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Friday, February 09, 2018

Portion of letter from Tel Aviv by my father

October 28, 1959
     Life on a kubbutz is a wondrous thing.  I could gladly spend my life here.  The people... every single one of them an idealist.  They are strong, they are smiling, they are beautiful.  There is much laughter and song here.  There is much togetherness:  as a community we eat and work, sing and play.  But often we can be alone to read, to listen to music, to wander along the beach.  There is complete freedom here.  One works with, not under.  There is no director, no boss.  Each person is an equal individual.

     Today as I was standing, pitch fork in hand, on a huge pile of green silage, I was exultant.  I was exultant looking first upon the many bales of golden hay, the neat houses with well-trimmed lawns, the barns, the cattle, the white waving wheat, the dark citrus groves, the deep blue sea, and then, all around us, grinning in defeat, the dry waterless desert.  There are still jackals on the sands, howling at night.  Here is something one can truly feel for.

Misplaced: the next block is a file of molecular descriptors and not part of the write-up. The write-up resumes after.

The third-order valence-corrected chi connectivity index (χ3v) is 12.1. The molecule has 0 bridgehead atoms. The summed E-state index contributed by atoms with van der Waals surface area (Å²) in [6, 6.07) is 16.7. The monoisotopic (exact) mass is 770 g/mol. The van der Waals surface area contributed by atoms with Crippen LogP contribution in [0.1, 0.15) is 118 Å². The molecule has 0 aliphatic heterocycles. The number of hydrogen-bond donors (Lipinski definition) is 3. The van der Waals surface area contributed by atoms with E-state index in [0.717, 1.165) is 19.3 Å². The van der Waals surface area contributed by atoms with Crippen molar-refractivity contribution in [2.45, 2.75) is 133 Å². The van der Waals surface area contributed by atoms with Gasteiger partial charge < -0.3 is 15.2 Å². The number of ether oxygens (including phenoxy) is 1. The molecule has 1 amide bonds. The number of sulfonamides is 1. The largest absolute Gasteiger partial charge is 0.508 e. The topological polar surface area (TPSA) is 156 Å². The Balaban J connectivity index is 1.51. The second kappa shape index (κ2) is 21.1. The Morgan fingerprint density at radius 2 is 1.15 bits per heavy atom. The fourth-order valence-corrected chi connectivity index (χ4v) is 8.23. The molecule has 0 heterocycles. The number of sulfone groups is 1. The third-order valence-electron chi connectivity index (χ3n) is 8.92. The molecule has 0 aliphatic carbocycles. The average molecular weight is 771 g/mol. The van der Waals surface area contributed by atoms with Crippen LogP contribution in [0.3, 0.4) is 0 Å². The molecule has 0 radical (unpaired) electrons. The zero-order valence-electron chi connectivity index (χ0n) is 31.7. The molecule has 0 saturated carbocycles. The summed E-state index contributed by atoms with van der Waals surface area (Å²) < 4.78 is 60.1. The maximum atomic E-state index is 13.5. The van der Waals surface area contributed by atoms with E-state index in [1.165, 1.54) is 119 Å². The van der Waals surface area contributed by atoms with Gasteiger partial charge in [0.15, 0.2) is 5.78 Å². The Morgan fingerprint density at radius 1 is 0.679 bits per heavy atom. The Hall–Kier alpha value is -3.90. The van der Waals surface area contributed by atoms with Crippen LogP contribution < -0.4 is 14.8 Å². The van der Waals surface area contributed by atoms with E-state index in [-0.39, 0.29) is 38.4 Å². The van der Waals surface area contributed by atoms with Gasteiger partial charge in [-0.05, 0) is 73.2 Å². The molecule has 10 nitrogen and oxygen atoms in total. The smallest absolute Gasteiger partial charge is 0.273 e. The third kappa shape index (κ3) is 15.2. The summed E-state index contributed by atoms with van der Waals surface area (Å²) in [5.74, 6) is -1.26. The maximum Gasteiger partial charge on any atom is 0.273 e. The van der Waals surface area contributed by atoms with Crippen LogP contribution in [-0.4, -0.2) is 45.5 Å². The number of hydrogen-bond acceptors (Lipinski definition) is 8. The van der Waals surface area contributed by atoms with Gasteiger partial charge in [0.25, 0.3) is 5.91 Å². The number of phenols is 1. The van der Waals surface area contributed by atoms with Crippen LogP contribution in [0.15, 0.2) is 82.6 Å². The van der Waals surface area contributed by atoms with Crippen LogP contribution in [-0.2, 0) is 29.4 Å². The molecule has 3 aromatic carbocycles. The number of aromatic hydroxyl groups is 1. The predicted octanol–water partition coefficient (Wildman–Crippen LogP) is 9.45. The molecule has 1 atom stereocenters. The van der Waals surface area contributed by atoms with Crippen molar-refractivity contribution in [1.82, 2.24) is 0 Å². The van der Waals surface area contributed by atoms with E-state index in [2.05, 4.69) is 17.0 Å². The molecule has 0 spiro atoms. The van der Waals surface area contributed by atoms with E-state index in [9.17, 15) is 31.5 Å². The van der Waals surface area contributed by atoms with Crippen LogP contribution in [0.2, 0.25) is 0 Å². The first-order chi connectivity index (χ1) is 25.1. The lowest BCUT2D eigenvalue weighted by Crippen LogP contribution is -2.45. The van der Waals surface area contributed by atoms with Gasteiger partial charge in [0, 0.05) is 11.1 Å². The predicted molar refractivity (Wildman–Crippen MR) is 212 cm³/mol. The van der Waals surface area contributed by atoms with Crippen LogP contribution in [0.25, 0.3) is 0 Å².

From nothing was this land conceived.  It is one of the driest, most sterile, rockiest places I have ever seen.  But Israel blooms.  There are green fields and cool orchards, gleaming white cities, immense irrigation projects.  And there are people!  People who have been persecuted for five thousand years.  Jews from Iraq and Morocco, Jews from Germany and Yemen.  And on their faces is not only the dream of a hundred generations, but the spirit of Israel today.  I have never felt so alive and aware as I am now.  I have never been so proud as I am now.  And I have never believed in anything so strongly as I believe in Israel.

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